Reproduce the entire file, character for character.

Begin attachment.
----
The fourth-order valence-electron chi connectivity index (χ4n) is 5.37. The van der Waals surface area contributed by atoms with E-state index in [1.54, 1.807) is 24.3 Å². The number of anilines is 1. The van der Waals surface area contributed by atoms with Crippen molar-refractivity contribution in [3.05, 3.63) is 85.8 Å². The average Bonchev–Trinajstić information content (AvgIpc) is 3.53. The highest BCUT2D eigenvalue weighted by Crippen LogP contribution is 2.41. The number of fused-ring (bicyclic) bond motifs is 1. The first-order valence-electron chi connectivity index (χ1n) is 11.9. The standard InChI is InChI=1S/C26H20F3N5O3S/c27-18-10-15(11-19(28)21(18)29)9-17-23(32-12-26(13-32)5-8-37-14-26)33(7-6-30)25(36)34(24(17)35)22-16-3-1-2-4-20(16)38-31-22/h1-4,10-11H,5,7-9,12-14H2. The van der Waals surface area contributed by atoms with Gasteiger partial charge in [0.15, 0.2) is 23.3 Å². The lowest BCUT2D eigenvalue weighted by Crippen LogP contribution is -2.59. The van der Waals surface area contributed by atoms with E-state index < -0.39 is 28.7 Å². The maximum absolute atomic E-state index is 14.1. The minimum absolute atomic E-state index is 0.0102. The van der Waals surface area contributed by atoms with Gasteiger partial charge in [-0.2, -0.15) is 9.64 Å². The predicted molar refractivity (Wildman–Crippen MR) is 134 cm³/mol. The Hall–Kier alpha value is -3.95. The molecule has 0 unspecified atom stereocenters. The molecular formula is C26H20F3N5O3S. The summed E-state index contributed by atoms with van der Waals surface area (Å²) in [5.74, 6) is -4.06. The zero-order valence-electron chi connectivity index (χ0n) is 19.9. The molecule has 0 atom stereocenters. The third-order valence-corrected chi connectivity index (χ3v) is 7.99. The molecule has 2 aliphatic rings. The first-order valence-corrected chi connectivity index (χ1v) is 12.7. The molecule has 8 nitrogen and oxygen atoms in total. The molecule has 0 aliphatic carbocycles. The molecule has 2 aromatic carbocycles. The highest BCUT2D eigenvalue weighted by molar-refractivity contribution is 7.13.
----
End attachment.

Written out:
The fourth-order valence-electron chi connectivity index (χ4n) is 5.37. The van der Waals surface area contributed by atoms with E-state index in [1.54, 1.807) is 24.3 Å². The number of anilines is 1. The van der Waals surface area contributed by atoms with Crippen molar-refractivity contribution in [3.05, 3.63) is 85.8 Å². The average Bonchev–Trinajstić information content (AvgIpc) is 3.53. The highest BCUT2D eigenvalue weighted by Crippen LogP contribution is 2.41. The number of fused-ring (bicyclic) bond motifs is 1. The first-order valence-electron chi connectivity index (χ1n) is 11.9. The standard InChI is InChI=1S/C26H20F3N5O3S/c27-18-10-15(11-19(28)21(18)29)9-17-23(32-12-26(13-32)5-8-37-14-26)33(7-6-30)25(36)34(24(17)35)22-16-3-1-2-4-20(16)38-31-22/h1-4,10-11H,5,7-9,12-14H2. The van der Waals surface area contributed by atoms with Gasteiger partial charge in [0.15, 0.2) is 23.3 Å². The lowest BCUT2D eigenvalue weighted by Crippen LogP contribution is -2.59. The van der Waals surface area contributed by atoms with E-state index < -0.39 is 28.7 Å². The maximum absolute atomic E-state index is 14.1. The minimum absolute atomic E-state index is 0.0102. The van der Waals surface area contributed by atoms with Gasteiger partial charge in [-0.2, -0.15) is 9.64 Å². The predicted molar refractivity (Wildman–Crippen MR) is 134 cm³/mol. The Hall–Kier alpha value is -3.95. The molecule has 0 unspecified atom stereocenters. The molecular formula is C26H20F3N5O3S. The summed E-state index contributed by atoms with van der Waals surface area (Å²) in [5.74, 6) is -4.06. The zero-order valence-electron chi connectivity index (χ0n) is 19.9. The molecule has 0 atom stereocenters. The third-order valence-corrected chi connectivity index (χ3v) is 7.99. The molecule has 2 aliphatic rings. The first-order valence-corrected chi connectivity index (χ1v) is 12.7. The molecule has 8 nitrogen and oxygen atoms in total. The molecule has 0 aliphatic carbocycles. The molecule has 2 aromatic carbocycles. The highest BCUT2D eigenvalue weighted by molar-refractivity contribution is 7.13.